For those who do not have the possibility to carry out an exchange or to study another language, “adopting” an international student provides a moment of exchange and coexistence with other mores in their own environment. Engineering student Rodrigo Cavalcanti discovered the project in 2017 and tells his experience in the program. “First, it is an opportunity to have contact with people from different countries, cultures, and thoughts. You end up traveling to another country without leaving yours, in addition to putting knowledge of different languages into practice. And also, you have a taste of what an exchange program can be”.

The relationships developed by the Buddy Program creates close ties between the UFF and the exchange students. Many end up becoming friends because the acquaintanceship extends beyond the fields of the university and is very intense. The Mexican and Marketing student, Delta Cabrera Flores, mentions that the Program influenced her choice by UFF and confesses how her buddy, Israel Gomes, was essential for her adaptation in Brazil. “He talked to me when I was still in Mexico, explaining about everything I had to do, giving me tips. He was really cool and became my best Brazilian friend. I know that if I need, he will be there, and vice versa,” she says.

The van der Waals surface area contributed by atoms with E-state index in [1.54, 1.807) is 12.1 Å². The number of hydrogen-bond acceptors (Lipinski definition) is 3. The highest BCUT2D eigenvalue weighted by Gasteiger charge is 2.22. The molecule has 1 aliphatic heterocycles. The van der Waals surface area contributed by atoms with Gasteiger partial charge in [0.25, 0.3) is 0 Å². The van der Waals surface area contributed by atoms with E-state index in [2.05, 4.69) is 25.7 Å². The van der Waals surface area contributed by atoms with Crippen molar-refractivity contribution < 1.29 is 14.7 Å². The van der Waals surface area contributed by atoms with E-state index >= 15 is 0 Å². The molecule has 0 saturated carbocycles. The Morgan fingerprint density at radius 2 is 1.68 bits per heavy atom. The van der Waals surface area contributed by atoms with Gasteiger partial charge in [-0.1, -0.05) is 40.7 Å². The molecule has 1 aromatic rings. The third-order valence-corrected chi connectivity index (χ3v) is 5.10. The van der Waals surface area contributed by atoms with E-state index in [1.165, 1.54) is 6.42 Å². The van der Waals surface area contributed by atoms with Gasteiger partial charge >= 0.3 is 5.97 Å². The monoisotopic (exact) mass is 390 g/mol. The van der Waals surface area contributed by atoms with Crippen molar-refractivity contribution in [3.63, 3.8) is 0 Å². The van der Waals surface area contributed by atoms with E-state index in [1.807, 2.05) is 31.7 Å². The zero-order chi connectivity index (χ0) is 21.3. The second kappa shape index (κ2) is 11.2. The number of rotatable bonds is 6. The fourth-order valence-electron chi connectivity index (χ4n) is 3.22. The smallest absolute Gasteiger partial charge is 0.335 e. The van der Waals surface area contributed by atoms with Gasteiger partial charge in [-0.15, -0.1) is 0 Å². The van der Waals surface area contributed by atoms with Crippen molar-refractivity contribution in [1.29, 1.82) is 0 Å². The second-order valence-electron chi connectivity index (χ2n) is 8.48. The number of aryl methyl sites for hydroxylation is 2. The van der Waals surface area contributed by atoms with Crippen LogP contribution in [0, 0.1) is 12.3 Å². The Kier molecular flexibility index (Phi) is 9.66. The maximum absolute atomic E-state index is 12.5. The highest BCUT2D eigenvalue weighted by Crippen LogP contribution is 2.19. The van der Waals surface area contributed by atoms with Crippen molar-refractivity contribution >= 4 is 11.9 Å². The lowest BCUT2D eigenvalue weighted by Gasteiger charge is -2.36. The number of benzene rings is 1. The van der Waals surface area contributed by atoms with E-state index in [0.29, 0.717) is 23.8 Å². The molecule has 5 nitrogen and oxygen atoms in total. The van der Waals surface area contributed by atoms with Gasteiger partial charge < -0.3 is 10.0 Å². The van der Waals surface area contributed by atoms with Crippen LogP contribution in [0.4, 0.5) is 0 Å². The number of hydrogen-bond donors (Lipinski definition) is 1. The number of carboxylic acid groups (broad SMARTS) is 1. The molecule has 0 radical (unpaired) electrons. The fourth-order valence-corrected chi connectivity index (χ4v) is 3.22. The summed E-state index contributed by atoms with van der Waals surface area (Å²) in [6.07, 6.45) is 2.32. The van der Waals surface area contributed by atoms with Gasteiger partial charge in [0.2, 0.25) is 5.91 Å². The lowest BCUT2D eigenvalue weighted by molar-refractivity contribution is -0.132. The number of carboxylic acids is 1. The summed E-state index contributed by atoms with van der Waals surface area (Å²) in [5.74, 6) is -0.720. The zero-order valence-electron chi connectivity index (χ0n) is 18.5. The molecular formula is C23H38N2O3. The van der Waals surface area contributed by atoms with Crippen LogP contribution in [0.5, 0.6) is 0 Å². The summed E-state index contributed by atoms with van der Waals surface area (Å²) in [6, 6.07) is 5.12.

Portuguese for Foreigners course

The course, taught by teachers Adriana Rebello and Cirlene Sanson, promotes classes that explore not only the structure of the Portuguese language but also its use, taking into account aspects of our culture that influence the linguistic behavior of Brazilians. In addition to the content, the diversity of students in classes contributes mainly to the exchange student’s adaptation. Argentine and student of Letters, Dafne Petanas, tells about the relevance of those classes in this process. “It helped me not only with the language usage in formal and informal contexts but also sharing time with colleagues from around the world and getting even closer to them”.

Courses in this area have been fundamental for the UFF internalization process and, mainly, for the academic development of university students, as highlighted by Professor Adriana. “There is a retroactive effect on the training of our students in the area of Letters, that is, our university develops academic research work in Portuguese for Foreigners, in the stricto sensu and lato sensu graduate course and, from 2019, will offer the lato sensu Specialization Course in Portuguese for Foreigners.”